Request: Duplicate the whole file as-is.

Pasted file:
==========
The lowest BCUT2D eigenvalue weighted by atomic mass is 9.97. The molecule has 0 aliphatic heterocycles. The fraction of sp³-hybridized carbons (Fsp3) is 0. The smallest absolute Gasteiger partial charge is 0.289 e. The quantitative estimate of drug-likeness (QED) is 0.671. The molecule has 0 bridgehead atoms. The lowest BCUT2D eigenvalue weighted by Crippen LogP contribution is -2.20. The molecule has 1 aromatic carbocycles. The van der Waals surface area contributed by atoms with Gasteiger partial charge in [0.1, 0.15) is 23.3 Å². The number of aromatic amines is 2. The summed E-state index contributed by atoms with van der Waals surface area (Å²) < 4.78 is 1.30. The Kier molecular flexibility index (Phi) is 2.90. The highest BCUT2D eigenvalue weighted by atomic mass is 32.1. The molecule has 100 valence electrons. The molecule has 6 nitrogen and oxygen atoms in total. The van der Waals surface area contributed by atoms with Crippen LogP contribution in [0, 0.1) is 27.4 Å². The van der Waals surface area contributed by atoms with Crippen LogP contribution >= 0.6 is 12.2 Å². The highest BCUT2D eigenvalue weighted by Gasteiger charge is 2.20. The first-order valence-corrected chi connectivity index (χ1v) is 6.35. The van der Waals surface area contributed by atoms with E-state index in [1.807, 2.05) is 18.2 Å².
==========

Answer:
The lowest BCUT2D eigenvalue weighted by atomic mass is 9.97. The molecule has 0 aliphatic heterocycles. The fraction of sp³-hybridized carbons (Fsp3) is 0. The smallest absolute Gasteiger partial charge is 0.289 e. The quantitative estimate of drug-likeness (QED) is 0.671. The molecule has 0 bridgehead atoms. The lowest BCUT2D eigenvalue weighted by Crippen LogP contribution is -2.20. The molecule has 1 aromatic carbocycles. The van der Waals surface area contributed by atoms with Gasteiger partial charge in [0.1, 0.15) is 23.3 Å². The number of aromatic amines is 2. The summed E-state index contributed by atoms with van der Waals surface area (Å²) < 4.78 is 1.30. The Kier molecular flexibility index (Phi) is 2.90. The highest BCUT2D eigenvalue weighted by atomic mass is 32.1. The molecule has 100 valence electrons. The molecule has 6 nitrogen and oxygen atoms in total. The van der Waals surface area contributed by atoms with Crippen LogP contribution in [0, 0.1) is 27.4 Å². The van der Waals surface area contributed by atoms with Crippen LogP contribution >= 0.6 is 12.2 Å². The highest BCUT2D eigenvalue weighted by Gasteiger charge is 2.20. The first-order valence-corrected chi connectivity index (χ1v) is 6.35. The van der Waals surface area contributed by atoms with E-state index in [1.807, 2.05) is 18.2 Å².